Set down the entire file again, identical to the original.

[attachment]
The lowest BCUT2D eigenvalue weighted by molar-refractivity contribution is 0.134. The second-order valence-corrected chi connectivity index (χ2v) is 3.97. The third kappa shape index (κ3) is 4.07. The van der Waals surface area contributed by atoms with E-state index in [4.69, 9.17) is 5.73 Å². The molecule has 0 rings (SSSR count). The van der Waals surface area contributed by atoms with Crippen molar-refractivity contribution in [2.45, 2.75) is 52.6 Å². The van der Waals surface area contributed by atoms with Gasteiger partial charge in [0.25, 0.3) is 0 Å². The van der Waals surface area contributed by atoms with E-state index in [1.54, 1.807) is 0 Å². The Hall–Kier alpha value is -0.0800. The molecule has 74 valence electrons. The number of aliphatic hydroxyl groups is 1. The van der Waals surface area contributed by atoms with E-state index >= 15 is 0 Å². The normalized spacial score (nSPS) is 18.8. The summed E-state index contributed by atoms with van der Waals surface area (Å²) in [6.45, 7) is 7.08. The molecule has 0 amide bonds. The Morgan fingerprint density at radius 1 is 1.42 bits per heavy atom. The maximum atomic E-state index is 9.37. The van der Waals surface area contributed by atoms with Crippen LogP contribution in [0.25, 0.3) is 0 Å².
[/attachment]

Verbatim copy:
The lowest BCUT2D eigenvalue weighted by molar-refractivity contribution is 0.134. The second-order valence-corrected chi connectivity index (χ2v) is 3.97. The third kappa shape index (κ3) is 4.07. The van der Waals surface area contributed by atoms with E-state index in [4.69, 9.17) is 5.73 Å². The molecule has 0 rings (SSSR count). The van der Waals surface area contributed by atoms with Crippen molar-refractivity contribution in [2.45, 2.75) is 52.6 Å². The van der Waals surface area contributed by atoms with Gasteiger partial charge in [0.25, 0.3) is 0 Å². The van der Waals surface area contributed by atoms with E-state index in [1.54, 1.807) is 0 Å². The Hall–Kier alpha value is -0.0800. The molecule has 74 valence electrons. The number of aliphatic hydroxyl groups is 1. The van der Waals surface area contributed by atoms with E-state index >= 15 is 0 Å². The normalized spacial score (nSPS) is 18.8. The summed E-state index contributed by atoms with van der Waals surface area (Å²) in [6.45, 7) is 7.08. The molecule has 0 amide bonds. The Morgan fingerprint density at radius 1 is 1.42 bits per heavy atom. The maximum atomic E-state index is 9.37. The van der Waals surface area contributed by atoms with Crippen LogP contribution in [0.25, 0.3) is 0 Å².